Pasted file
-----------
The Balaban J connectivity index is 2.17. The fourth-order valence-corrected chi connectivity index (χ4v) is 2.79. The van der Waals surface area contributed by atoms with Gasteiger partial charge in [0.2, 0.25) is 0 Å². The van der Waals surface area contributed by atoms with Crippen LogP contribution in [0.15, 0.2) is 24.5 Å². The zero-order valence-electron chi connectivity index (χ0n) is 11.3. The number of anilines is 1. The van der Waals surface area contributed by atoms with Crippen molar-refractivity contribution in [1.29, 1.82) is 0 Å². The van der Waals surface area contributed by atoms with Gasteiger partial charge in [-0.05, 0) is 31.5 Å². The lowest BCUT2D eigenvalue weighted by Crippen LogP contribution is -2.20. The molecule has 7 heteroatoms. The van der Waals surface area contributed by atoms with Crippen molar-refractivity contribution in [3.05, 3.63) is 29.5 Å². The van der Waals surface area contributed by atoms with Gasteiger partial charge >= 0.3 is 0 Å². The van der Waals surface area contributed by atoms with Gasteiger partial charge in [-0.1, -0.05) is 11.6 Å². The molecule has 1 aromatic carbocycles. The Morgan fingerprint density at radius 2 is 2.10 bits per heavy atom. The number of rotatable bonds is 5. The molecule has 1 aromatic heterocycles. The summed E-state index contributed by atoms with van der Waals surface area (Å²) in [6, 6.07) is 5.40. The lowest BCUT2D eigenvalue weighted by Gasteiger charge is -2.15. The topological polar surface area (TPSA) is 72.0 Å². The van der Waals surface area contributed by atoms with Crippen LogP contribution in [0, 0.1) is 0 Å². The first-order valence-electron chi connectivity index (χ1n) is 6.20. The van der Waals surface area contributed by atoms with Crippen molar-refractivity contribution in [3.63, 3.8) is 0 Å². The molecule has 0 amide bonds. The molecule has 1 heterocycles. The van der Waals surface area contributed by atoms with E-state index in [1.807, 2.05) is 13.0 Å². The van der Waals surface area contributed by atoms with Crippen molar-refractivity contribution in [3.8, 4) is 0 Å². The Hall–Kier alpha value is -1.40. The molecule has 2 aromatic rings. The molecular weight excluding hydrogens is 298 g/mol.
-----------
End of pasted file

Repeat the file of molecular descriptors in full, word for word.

The Balaban J connectivity index is 2.17. The fourth-order valence-corrected chi connectivity index (χ4v) is 2.79. The van der Waals surface area contributed by atoms with Gasteiger partial charge in [0.2, 0.25) is 0 Å². The van der Waals surface area contributed by atoms with Crippen LogP contribution in [0.15, 0.2) is 24.5 Å². The zero-order valence-electron chi connectivity index (χ0n) is 11.3. The number of anilines is 1. The van der Waals surface area contributed by atoms with Crippen molar-refractivity contribution in [1.29, 1.82) is 0 Å². The van der Waals surface area contributed by atoms with Gasteiger partial charge in [-0.05, 0) is 31.5 Å². The lowest BCUT2D eigenvalue weighted by Crippen LogP contribution is -2.20. The molecule has 7 heteroatoms. The van der Waals surface area contributed by atoms with Crippen molar-refractivity contribution in [3.05, 3.63) is 29.5 Å². The van der Waals surface area contributed by atoms with Gasteiger partial charge >= 0.3 is 0 Å². The van der Waals surface area contributed by atoms with Gasteiger partial charge in [-0.1, -0.05) is 11.6 Å². The molecule has 1 aromatic carbocycles. The Morgan fingerprint density at radius 2 is 2.10 bits per heavy atom. The number of rotatable bonds is 5. The molecule has 1 aromatic heterocycles. The summed E-state index contributed by atoms with van der Waals surface area (Å²) in [6, 6.07) is 5.40. The lowest BCUT2D eigenvalue weighted by Gasteiger charge is -2.15. The topological polar surface area (TPSA) is 72.0 Å². The van der Waals surface area contributed by atoms with Crippen LogP contribution in [0, 0.1) is 0 Å². The first-order valence-electron chi connectivity index (χ1n) is 6.20. The van der Waals surface area contributed by atoms with Crippen molar-refractivity contribution in [3.63, 3.8) is 0 Å². The molecule has 0 amide bonds. The molecule has 1 heterocycles. The van der Waals surface area contributed by atoms with E-state index in [1.807, 2.05) is 13.0 Å². The van der Waals surface area contributed by atoms with Crippen molar-refractivity contribution in [3.8, 4) is 0 Å². The Hall–Kier alpha value is -1.40. The molecule has 2 aromatic rings. The molecular weight excluding hydrogens is 298 g/mol.